More on design found in the universe…
Today, our deepest understanding of the laws of nature is summarized in a set of equations. Using these equations, we can make very precise calculations of the most elementary physical phenomena, calculations that are confirmed by experimental evidence. But to make these predictions, we have to plug in some numbers that cannot themselves be calculated but are derived from measurements of some of the most basic features of the physical universe. These numbers specify such crucial quantities as the masses of fundamental particles and the strengths of their mutual interactions. After extensive experiments under all manner of conditions, physicists have found that these numbers appear not to change in different times and places, so they are called the fundamental constants of nature.
Since physicists have not discovered a deep underlying reason for why these constants are what they are, we might well ask the seemingly simple question: What if they were different? What would happen in a hypothetical universe in which the fundamental constants of nature had other values?
There is nothing mathematically wrong with these hypothetical universes. But there is one thing that they almost always lack — life. Or, indeed, anything remotely resembling life. Or even the complexity upon which life relies to store information, gather nutrients, and reproduce. A universe that has just small tweaks in the fundamental constants might not have any of the chemical bonds that give us molecules, so say farewell to DNA, and also to rocks, water, and planets. Other tweaks could make the formation of stars or even atoms impossible. And with some values for the physical constants, the universe would have flickered out of existence in a fraction of a second. That the constants are all arranged in what is, mathematically speaking, the very improbable combination that makes our grand, complex, life-bearing universe possible is what physicists mean when they talk about the “fine-tuning” of the universe for life.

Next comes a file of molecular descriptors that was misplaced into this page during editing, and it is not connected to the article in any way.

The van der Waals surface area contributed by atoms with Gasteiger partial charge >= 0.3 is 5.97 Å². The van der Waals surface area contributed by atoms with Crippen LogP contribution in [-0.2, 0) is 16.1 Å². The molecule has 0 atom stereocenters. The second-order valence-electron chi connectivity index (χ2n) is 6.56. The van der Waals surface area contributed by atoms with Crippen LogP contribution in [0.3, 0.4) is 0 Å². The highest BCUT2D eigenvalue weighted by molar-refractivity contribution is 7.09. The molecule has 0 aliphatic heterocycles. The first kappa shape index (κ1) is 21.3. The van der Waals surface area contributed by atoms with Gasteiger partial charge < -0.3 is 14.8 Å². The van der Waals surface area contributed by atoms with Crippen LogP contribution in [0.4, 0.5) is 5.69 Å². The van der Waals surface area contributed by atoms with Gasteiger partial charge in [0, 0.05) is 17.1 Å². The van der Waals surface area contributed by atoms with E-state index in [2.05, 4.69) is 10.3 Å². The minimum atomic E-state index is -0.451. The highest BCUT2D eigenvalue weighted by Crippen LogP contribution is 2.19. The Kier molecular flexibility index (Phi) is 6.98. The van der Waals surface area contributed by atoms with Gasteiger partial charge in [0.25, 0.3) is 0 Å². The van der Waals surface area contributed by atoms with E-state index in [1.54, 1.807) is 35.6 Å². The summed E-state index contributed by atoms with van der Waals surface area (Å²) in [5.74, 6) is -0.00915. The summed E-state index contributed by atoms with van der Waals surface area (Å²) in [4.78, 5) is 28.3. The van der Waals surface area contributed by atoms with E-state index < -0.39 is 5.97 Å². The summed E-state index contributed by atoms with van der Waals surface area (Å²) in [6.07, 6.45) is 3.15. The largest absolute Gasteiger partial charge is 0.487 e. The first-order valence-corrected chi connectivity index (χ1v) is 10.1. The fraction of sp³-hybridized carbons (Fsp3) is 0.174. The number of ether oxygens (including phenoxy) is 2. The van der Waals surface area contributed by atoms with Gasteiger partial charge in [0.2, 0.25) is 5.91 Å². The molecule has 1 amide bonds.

The universe we happen to have is so surprising under the Standard Model because the fundamental particles of which atoms are composed are, in the words of cosmologist Leonard Susskind, “absurdly light.” Compared to the range of possible masses that the particles described by the Standard Model could have, the range that avoids these kinds of complexity-obliterating disasters is extremely small. Imagine a huge chalkboard, with each point on the board representing a possible value for the up and down quark masses. If we wanted to color the parts of the board that support the chemistry that underpins life, and have our handiwork visible to the human eye, the chalkboard would have to be about ten light years (a hundred trillion kilometers) high.
Another approach to the fine-tuning problem comes from the discipline of cosmology, the study of the origins and structure of the universe.
Some of our theories of the very earliest states of our cosmos may imply that we live in a large, variegated “multiverse.” Further, some theories that extend the Standard Model show how the constants could be shuffled in the early universe. But the physics of the multiverse hypothesis is speculative, as is its extrapolation to the universe as a whole. And there is no hope of direct observations to verify these ideas and help turn them into mature scientific theories.
Is this science? On the one hand, multiverse hypotheses are physical theories that make predictions about our universe, namely, about the constants of nature. These constants are exactly where our current theories run out of ideas, so coming up with a theory that would predict them, even as a statistical ensemble, would be an impressive achievement. On the other hand, the main selling point for multiverse theory — all those other universes with different fundamental constants — will forever remain beyond observational confirmation.
Naturalism is not the only game in town when it comes to explaining why some law of nature might be the ultimate one. Its competitors include axiarchism, the view that moral value, such as the goodness of embodied, free, conscious moral agents like us, can explain the existence of one kind of universe rather than another; or, in the words of John Leslie, the theory’s chief proponent, it is “the theory that the world exists because it should.” Theism is another alternative, according to which God designed the universe and its fundamental laws and constants. These two views can trim the list of candidate explanations of the fundamental laws of nature, heavily favoring those possible universes that permit the existence of valuable life forms like us. By suggesting that fundamental physical principles are calibrated to make the existence of beings like us possible, investigations into fine-tuning seem to lend support to these kinds of theories. A full appraisal of their merits would also need to consider their relative simplicity, and other aspects of human existence, such as goodness, beauty, and suffering.
Facts can be special to a theory. That is, they can be special because of what we can infer from them. Fine-tuning shows that life could be extraordinarily special in this sense. Our universe’s ability to create and sustain life is rare indeed; a highly explainable but as yet unexplained fact. It could point the way to deeper physics, or beyond this universe, or even to principles beyond the ultimate laws of nature.